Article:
In dealing with doctors and staff I often find that they have the premise of who is in control with clients backwards. Doctors and staff may have education, intellect and personality on their side but if they do not understand that the client is the final determining factor regarding treatment they are missing a key factor in practice success. Everything we do with our client should be focused on helping them identify the appropriate choices that they have available to achieve maximum comfort, function, health and aesthetics. Clients know best what is right for them. We are there to help good things happen.
All of us have suffered through multitudes of slides from folks on the lecture circuit showing great clinical skills and improved appearance. Few lecturers stop and discuss what it was that made the client choose them and why the client agreed to pay for their care with gratitude. There are many skilled doctors who could be performing significant amounts of excellent service, but they are not doing so because they have not learned the essential personal skills to allow people to find value in their office. They get along telling people what to do and fixing one tooth at a time. They wonder why they don’t get more referrals.
There is an old saying: “Show me where you spend your money and I will know your value systems.” If we do not learn enough about our client to know their value systems we can never expect them to spend their money with us on excellent dental care. We begin the process of understanding value with our clients from their first contact with us. That may be a phone call or a visit to our web page. We emphasize that our most important mission is to understand what outcome they are looking for from their interaction with us. We want a relationship based on honesty, mutual respect and trust. Sometimes this happens quickly and sometimes this takes years.
We may know from a clinical perspective what is ideal for a client but they may not be able to take ownership of their specific problems. If we try to “fix” the problems but they do not “own” the problems we have a disaster in the making. Without ownership the client does not value the care skill and judgement you have rendered. When things go wrong, and they will, it will always be “your crown came off doc” rather than “my crown came off eating a caramel”. Without ownership the fees will always be too high no matter what it is.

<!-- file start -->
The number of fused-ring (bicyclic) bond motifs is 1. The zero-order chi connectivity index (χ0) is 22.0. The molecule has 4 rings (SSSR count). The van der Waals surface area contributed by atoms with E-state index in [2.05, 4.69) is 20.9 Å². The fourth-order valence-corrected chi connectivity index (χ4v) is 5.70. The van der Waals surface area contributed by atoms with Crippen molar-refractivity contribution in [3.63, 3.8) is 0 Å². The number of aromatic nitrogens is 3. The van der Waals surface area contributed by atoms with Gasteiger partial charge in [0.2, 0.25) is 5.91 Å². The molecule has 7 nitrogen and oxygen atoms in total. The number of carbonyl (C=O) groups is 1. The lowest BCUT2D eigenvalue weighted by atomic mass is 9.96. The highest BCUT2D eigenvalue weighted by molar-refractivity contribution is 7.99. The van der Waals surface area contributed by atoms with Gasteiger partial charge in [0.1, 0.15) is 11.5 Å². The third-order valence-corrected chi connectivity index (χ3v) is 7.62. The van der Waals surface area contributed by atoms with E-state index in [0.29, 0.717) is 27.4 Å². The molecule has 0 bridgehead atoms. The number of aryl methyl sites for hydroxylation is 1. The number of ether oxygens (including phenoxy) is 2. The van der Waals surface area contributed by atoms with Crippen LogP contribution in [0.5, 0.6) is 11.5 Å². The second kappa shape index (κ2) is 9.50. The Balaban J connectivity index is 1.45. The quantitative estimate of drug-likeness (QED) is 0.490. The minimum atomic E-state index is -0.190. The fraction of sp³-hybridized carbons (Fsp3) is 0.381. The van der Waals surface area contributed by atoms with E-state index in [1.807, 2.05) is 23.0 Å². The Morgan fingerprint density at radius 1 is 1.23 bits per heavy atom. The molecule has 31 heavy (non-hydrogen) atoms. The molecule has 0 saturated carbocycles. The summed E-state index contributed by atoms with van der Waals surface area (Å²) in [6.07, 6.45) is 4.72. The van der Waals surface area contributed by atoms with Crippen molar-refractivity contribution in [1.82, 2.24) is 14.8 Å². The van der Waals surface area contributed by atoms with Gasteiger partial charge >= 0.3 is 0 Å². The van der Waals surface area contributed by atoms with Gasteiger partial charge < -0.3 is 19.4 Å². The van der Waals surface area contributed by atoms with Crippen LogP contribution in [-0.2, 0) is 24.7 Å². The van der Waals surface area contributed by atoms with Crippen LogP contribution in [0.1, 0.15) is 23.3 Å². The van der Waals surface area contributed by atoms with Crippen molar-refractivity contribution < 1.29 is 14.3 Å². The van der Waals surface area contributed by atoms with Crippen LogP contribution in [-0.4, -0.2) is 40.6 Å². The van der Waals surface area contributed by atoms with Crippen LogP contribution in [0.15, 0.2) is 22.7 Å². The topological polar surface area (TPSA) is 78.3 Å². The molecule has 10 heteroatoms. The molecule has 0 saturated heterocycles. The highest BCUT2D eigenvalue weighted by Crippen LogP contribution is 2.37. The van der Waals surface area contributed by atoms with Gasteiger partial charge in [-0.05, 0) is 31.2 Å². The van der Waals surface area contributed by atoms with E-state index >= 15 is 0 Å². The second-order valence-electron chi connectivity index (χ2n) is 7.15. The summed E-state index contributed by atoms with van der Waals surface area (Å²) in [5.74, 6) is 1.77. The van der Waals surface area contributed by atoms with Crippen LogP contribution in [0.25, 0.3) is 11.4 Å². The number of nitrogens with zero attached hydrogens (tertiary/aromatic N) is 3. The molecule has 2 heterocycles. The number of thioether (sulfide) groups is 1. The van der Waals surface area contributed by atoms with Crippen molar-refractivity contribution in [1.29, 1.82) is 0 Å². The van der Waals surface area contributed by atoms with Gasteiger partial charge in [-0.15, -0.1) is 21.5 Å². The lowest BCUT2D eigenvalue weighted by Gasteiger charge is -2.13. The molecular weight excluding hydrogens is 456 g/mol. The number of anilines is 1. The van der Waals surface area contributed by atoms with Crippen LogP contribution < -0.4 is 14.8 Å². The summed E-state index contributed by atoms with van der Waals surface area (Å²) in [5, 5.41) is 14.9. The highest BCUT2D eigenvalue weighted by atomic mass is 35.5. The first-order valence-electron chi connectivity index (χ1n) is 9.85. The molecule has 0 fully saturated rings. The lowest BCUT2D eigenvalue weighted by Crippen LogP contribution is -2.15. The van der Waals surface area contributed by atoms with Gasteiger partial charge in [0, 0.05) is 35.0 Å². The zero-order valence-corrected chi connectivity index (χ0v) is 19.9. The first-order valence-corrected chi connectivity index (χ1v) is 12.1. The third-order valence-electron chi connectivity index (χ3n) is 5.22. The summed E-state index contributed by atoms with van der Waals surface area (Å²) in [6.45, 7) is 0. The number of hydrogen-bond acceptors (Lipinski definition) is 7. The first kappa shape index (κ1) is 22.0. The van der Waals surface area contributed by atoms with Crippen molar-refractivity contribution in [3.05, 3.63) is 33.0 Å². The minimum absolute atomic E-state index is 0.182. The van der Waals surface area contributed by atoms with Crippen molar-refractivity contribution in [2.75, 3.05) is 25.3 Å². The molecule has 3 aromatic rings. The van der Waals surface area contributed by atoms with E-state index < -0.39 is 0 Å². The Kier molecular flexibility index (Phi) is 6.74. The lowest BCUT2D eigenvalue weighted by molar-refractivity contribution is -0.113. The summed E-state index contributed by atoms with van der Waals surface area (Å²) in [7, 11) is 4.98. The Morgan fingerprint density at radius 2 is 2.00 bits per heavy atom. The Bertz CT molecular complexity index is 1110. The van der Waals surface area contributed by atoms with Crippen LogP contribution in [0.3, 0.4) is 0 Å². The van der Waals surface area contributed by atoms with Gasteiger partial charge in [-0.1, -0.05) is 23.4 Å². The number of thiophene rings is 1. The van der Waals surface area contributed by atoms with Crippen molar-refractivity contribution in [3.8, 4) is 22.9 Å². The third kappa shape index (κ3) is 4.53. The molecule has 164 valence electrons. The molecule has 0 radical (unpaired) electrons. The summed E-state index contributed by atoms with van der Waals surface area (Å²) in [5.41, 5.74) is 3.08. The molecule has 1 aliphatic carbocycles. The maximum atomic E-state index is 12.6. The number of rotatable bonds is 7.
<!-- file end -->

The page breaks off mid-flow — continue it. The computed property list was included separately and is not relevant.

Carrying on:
L. D. Pankey used to relate this issue to what he called “dental I Q” or being above or below “the line”. Many who heard him speak on his philosophy of dentistry thought he was talking about money. He was really talking about whether the client owned their dental problems, had the intellect to understand them and the willingness to pay for and maintain the dentistry needed to help them regain their dental health. We can help people improve their dental I Q but only with significant time and effort at building relationships and trust.
Our role, doctors and staff, is to listen with the intent of understanding, not with the intent to reply. When we truly understand the outcomes our client is expressing we can begin the process of education necessary to provide them with alternatives open to them. We cannot do this without a through diagnosis, a comprehensive and thoughtful treatment plan and a consultation with all appropriate parties present. Each of these steps allows all parties to develop a deeper understanding of one another and refine treatment options that have the potential for long-term success. The consultation is not a “selling” visit, it is a time to re-clarify our understanding of our client’s goals and provide possible outcomes that they may choose. As long as our client knows the risks and rewards of the option they are considering we are fulfilling our role as educator/professional. They may make choices that we are unwilling or unable to provide, but the choice is theirs not ours. We are able to provide care, skill and judgement based on the outcomes defined with the client, the means all parties agree are necessary to reach those outcomes and fees that all parties agree are justified. Our control is whether we are comfortable providing these elements in this case as we have the privilege of saying no. Beyond that the client is in control.
 Stephen Covey, Stephencovey.com